What is HRT?
When a woman enters menopause, the production of oestrogen and progesterone begins to vary, which can lead to physical symptoms such as night sweats, hot flushes, and headaches, as well as psychological symptoms like mood swings and issues with memory or concentration. Hormone Replacement Therapy, or HRT, replaces these hormones and helps to relieve both the physical and psychological symptoms.
HRT can also help to prevent the weakening of the bones (osteoporosis), which is more common after the menopause.
Does it matter what form I take HRT?
The type of HRT most suitable for you will depend on your medical history, the symptoms you are experiencing, and your lifestyle. Your personal preference for the treatment you use is also important.
You might prefer patches, for example, if you don't want to take a tablet daily or if tablets give you indigestion. Vaginal creams or gels are often better at relieving vaginal dryness but are less effective for symptoms such as hot flushes.
Your GP can discuss the best options available for you before prescribing medication. Your GP will also review your treatment to make sure it is working.
How long should I take HRT?
There's no standard time limit for finishing a course of HRT, but this would usually happen when most of the menopausal symptoms have passed, which may be around four to five years after they started; although they can continue for much longer. When you stop taking HRT, you should discuss this with your GP who will usually recommend gradually reducing your dose rather than stopping suddenly. This is to reduce the likelihood of symptoms returning.
Are there any risks to taking HRT?
Like any medicine, HRT has risks as well as benefits. There is a small increase in the risk of breast cancer if you are prescribed a "combined HRT" (one which contains both oestrogen and progestogen). The increased risk is related to how long you take HRT, and it reduces after you stop taking it. There is little or no change in the risk of breast cancer if you are prescribed HRT, which contains just oestrogen.
If started before age 60, HRT does not significantly increase the risk of heart disease and strokes, and it could actually be protective against them. There is a small increase in the risk of blood clots if you take oral HRT tablets, but not if you use a patch or a gel. Your GP will discuss the risks with you. However, the risks are small, and for most women, the benefits are considered to outweigh them.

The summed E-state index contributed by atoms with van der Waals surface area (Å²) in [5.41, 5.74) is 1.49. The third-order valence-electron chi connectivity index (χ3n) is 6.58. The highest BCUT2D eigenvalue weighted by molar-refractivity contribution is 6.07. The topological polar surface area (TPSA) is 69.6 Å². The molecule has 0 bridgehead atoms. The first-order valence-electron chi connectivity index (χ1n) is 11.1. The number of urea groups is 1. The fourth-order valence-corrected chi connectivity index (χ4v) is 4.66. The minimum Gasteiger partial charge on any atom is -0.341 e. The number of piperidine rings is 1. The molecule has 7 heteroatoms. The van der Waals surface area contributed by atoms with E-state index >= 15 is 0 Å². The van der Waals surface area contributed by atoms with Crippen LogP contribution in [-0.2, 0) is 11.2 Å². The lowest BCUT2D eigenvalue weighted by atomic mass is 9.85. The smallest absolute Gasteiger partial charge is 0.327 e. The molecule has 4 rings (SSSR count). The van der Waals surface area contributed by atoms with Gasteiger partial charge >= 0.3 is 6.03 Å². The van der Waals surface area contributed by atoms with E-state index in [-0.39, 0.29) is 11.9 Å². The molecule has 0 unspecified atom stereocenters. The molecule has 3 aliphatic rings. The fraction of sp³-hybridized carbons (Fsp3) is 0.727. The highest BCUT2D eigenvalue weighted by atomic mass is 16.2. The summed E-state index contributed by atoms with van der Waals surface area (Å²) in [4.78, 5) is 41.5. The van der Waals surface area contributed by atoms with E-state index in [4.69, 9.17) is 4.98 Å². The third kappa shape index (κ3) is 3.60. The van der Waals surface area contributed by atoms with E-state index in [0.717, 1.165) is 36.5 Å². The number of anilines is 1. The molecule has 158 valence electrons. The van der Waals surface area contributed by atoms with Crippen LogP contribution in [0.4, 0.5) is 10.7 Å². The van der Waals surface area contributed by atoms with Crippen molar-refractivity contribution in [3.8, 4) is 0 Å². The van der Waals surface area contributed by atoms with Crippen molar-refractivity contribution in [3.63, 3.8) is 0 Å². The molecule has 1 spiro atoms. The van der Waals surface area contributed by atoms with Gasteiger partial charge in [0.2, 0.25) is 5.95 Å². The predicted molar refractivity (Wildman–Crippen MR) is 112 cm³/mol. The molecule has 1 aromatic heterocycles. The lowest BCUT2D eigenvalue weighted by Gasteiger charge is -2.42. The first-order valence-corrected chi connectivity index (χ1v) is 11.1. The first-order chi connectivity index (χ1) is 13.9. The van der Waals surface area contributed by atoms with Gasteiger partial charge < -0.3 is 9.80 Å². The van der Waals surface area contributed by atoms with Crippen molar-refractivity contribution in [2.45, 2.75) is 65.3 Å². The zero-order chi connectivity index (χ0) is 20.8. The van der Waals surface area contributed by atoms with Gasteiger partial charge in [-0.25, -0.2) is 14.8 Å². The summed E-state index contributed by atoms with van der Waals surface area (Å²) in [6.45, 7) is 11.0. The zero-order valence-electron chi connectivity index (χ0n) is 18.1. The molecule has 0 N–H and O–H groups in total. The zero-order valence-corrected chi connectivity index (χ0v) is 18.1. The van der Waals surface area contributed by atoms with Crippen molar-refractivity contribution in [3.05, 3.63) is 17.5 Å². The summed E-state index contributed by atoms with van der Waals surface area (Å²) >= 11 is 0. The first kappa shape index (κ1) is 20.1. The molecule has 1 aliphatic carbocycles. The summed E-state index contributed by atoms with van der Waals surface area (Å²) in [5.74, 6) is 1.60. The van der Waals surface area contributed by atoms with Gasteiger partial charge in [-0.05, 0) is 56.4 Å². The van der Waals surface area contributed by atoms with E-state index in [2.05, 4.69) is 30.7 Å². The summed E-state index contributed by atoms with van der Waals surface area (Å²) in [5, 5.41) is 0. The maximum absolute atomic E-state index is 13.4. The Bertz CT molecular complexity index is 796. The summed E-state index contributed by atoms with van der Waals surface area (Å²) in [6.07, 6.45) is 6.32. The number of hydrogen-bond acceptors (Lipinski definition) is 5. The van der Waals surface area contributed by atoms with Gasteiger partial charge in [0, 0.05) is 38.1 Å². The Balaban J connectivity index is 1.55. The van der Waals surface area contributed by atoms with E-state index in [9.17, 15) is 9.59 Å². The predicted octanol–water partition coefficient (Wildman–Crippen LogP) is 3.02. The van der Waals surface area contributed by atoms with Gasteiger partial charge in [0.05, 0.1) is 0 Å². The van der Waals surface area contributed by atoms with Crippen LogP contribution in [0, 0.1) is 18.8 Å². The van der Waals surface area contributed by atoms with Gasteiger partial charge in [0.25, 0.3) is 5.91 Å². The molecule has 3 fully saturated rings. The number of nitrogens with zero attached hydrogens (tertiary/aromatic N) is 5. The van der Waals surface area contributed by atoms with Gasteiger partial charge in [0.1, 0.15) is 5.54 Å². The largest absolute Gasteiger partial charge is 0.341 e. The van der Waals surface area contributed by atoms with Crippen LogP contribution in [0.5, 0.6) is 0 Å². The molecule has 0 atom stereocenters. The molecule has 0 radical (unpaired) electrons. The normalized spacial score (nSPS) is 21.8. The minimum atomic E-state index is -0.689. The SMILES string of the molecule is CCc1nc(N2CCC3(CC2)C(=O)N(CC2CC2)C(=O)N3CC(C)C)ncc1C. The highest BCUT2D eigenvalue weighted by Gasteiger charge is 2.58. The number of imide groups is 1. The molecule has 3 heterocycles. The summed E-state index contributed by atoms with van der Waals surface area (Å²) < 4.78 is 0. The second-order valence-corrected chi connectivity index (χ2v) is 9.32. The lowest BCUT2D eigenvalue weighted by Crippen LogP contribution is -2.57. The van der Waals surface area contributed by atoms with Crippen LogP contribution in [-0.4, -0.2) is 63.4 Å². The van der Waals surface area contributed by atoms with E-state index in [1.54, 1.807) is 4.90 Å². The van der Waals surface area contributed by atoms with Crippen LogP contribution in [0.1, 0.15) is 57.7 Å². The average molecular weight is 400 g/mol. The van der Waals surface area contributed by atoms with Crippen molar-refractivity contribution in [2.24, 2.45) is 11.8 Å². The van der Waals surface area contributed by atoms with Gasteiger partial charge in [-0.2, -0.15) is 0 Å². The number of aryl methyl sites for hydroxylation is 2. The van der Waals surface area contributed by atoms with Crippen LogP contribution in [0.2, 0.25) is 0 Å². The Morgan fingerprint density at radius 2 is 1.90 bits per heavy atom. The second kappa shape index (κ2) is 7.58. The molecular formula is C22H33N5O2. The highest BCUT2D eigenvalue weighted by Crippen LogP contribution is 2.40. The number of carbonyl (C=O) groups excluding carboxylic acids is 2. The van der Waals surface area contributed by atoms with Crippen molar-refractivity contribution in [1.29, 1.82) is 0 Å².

If I've had cancer, should I take HRT?
Most women can have HRT if they're experiencing symptoms of the menopause. If you or anyone in your immediate family has a history of breast, womb (uterus), or ovarian cancer, you should speak to your GP. They'll discuss with you if alternative treatment might be more suitable, and they may refer you to a specialist for advice if required.
There was news recently about HRT becoming available over the counter. Should I consider this?
There is currently only one type of HRT medication available from pharmacies without needing a prescription.
Gina 10 microgram vaginal tablets contain estradiol. They are a form of hormone replacement therapy (HRT) that treats vaginal dryness caused by estrogen deficiency in postmenopausal women.
This is a positive step forward as it will make it easier for women to access life-improving treatment by increasing accessibility. If you think you might benefit from HRT, talk about this with your GP. They will help you decide if it's right for you and which of the several types best suits you.
Gina is now available to order online for home delivery without prescription* from Pharmacy2U’s sister site, Chemist Direct.